Fantastic Four by Jonathan Hickman Volume 3

Fantastic Four by Jonathan Hickman Volume 3
Fantastic Four by Jonathan Hickman review
  • North American Publisher / ISBN: Marvel - 0-7851-4718-7
  • Volume No.: 3
  • Release date: 2011
  • UPC: 9780785147183
  • Contains adult content?: no
  • Does this pass the Bechdel test?: yes
  • Positive minority portrayal?: no
  • CATEGORIES: Superhero

The opening pages of this collection engrave what’s pretty well writer Jonathan Hickman’s mantra for the series, as Reed Richards addresses a group of his peers and lays forth his frustration at the limitation of scientific progress due to financial and political concerns. It might be taken as a metaphor for the lack of imagination over the years applied to the title he’s writing. Richards’ solution is The Future Foundation, a group of the most intelligent kids on the planet (and the improved Dragon Man) and he’ll be teaching. Among the group is the clone of Bentley Whitman, better known as the Wizard, a former villain whose mental state is deteriorating. That may appear an exceedingly dull chapter, but it’s actually inspirational, and starts to address a long standing problem for another member of the Fantastic Four.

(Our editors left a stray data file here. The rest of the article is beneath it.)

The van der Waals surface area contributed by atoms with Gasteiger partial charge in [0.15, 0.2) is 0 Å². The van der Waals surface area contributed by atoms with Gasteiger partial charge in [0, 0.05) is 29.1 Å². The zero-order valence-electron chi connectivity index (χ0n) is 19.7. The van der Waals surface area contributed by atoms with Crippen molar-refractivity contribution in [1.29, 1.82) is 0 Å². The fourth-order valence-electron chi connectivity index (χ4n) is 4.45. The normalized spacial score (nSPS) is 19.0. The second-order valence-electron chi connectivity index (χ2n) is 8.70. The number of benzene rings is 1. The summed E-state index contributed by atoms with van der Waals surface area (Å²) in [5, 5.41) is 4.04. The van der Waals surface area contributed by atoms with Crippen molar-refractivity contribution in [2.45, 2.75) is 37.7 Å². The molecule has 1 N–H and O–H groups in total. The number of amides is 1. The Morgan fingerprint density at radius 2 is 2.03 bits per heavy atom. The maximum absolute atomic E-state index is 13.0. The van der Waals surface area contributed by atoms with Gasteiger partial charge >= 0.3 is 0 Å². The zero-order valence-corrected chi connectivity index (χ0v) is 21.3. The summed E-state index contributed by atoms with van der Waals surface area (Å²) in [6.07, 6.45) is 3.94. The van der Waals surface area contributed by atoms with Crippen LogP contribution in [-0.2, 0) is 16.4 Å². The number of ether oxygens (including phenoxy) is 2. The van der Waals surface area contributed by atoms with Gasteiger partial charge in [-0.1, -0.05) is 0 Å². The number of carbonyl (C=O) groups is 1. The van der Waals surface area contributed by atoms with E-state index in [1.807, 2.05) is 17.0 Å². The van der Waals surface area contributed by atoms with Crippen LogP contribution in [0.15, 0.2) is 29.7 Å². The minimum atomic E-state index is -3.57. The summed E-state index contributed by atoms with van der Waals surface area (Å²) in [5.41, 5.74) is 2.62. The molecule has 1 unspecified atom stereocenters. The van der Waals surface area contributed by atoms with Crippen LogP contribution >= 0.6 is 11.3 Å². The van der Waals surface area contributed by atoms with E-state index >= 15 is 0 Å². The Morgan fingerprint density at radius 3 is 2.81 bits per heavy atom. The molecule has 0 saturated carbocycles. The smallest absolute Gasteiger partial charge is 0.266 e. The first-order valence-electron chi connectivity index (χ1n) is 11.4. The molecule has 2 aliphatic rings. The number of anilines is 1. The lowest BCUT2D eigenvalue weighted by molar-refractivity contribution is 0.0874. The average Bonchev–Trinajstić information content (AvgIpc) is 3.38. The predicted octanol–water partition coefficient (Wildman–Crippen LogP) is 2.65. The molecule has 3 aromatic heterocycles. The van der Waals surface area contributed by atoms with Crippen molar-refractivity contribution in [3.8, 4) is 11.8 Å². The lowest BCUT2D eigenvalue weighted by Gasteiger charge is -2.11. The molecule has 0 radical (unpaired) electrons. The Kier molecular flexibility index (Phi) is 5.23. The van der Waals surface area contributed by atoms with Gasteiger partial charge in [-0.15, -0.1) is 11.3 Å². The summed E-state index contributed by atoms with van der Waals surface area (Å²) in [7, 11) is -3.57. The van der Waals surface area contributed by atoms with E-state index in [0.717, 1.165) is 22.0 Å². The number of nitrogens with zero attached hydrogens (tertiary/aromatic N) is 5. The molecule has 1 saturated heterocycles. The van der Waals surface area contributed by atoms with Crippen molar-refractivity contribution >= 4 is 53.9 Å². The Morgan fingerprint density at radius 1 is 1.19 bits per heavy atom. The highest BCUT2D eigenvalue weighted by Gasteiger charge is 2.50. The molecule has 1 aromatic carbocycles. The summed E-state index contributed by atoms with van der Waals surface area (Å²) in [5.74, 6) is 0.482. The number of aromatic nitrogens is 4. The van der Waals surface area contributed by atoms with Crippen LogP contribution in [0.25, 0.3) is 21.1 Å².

Over the course of the series to date Hickman has carefully built up relationships, those of Franklin and Valeria Richards with the adults and each other, Susan Richards with the recently discovered ancient Atlanteans, the touching reverence the Moloids have for the Thing, their rescuer, and many more, and they’re at the core of what he writes, far more so than much of his work elsewhere. This volume features some excellent interaction between the college era Reed Richards, Ben Grimm and Victor Von Doom, the latter playing a decisive part in the story, and between Susan Richards and her daughter

Having shifted the ground, there’s a comedy chapter in the company of the Impossible Man, a shape-changing alien, before a dip into time. Much as Reed Richards wants to shape the future, there are those from the future wishing to revise the past.

Dale Eagelsham left the Fantastic Four with the previous volume, and Neil Edwards does so here, also having provided great storytelling for complex material that under lesser hands might not work at all. Possibly the most memorable pages, though, are ones he didn’t draw, a primarily blank pair in which time resets and a character delivers a final farewell.